# Stage 1 - measurement - mass

## Strategy

Students can:

• identify materials that are light or heavy
• use a pan balance to compare the masses of two objects
• use a pan balance to compare the masses of two objects

## Activities to support the strategy

### Activity 1: equal masses

Using a pan scale provide opportunities for students to obtain a level balance using different types of materials, e.g.

• continuous material (sand, rice, water)
• large objects (boxes, books, rocks)
• small objects (pebbles, marbles)

Choose an object. Ask students to collect things from around the room that might combine to have the same mass as the object, e.g. “The whiteboard rubber has the same mass as 6 textas and 3 paddle pop sticks.”

Repeat this activity many times, measuring the mass of different objects in the room and from the playground.

Discuss with the students why they selected particular informal units.

After students have had many opportunities to investigate mass using combined informal units, encourage them to use one type of informal unit to balance the same objects. Have them draw their results. Discuss the difference between using a number of different units compared to using the same unit to balance the objects.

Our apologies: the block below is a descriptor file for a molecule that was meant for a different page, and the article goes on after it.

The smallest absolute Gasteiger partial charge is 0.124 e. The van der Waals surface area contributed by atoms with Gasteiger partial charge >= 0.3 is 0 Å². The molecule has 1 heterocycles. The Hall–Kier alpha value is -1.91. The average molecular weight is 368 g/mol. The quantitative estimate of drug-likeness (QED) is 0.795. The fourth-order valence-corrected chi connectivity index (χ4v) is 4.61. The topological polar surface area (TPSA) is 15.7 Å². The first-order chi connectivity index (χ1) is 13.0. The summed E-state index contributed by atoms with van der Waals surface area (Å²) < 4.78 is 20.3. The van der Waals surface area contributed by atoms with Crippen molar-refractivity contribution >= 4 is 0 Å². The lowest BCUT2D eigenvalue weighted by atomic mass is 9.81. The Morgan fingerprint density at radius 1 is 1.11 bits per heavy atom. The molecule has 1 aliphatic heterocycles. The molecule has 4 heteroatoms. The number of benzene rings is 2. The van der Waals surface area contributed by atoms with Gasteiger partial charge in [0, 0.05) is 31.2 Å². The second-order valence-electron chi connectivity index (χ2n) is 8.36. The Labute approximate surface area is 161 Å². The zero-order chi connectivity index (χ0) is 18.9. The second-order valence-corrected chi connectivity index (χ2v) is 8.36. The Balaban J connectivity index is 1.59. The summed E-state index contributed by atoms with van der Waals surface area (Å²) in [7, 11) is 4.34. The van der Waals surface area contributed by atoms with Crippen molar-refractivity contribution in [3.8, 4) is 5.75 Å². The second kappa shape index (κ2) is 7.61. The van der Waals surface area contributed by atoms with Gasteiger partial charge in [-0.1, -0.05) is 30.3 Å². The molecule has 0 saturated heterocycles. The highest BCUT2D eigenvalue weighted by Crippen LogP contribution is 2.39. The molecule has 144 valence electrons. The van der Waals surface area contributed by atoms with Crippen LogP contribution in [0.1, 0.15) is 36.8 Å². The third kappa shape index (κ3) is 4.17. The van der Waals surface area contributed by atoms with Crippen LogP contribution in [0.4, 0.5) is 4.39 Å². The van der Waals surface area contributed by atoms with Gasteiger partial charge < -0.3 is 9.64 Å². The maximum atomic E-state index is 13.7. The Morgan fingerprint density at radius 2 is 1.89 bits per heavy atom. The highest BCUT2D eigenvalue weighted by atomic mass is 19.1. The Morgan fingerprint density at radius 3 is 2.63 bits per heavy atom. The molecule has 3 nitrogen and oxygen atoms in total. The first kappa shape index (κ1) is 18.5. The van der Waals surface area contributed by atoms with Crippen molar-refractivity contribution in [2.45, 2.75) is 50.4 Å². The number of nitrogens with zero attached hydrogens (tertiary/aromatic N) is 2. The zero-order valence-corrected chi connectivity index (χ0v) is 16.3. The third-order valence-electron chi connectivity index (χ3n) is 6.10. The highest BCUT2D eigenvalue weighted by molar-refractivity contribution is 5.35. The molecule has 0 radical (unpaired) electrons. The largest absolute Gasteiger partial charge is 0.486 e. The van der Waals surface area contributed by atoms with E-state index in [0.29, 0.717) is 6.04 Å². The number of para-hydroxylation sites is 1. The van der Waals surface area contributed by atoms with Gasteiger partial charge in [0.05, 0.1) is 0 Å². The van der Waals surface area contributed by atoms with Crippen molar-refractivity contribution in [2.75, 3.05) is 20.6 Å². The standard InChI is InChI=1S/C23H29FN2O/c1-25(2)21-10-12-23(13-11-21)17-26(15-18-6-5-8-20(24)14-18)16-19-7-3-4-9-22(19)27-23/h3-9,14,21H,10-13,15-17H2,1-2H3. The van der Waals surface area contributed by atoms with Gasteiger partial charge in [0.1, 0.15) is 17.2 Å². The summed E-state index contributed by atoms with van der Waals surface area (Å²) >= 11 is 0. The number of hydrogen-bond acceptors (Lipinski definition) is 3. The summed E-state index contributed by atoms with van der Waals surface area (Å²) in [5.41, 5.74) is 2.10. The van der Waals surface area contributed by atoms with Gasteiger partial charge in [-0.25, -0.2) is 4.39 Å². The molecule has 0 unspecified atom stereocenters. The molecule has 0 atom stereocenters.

### Activity 2 : balance investigation

Divide students in to small groups of 4-5. Have each group experiment with a pan balance (equal arm balance/balance scales) and a variety of materials, such as, beads, marbles, paddle pop sticks. If materials are limited have the students rotate around the materials. Students work with a minimum of direction and record their findings. Have a sharing time to discuss the results and note any findings about balance – A pan balance is balanced when the pans are exactly equal.

Have students perform a variety of prescribed activities using the pan scales.

Estimate how many pencils are needed to balance

• 5 marbles
• 10 bottle tops
• 3 shells

Students check their estimates using a pan scale and record their results. ‘I think 5 pencils will balance 5 marbles, but really I needed 8 pencils.’

Have students balance 3 marbles with

• plastic counters
• paper clips
• Ask: Do the counters balance the paper clips?

Students show how many paddle pop sticks are needed to balance 20 counters and record their findings,

• Example - 4 paddle pop sticks balance/ exactly equal 20 counters.
• From many objects provided, have students find two that balance.

### Activity 3: guess and check

Have students bring in a toy from home. In small groups students estimate how many unicubes would be needed to balance their toys.

Use a pan balance to check their estimations.

Record

Object Estimate Actual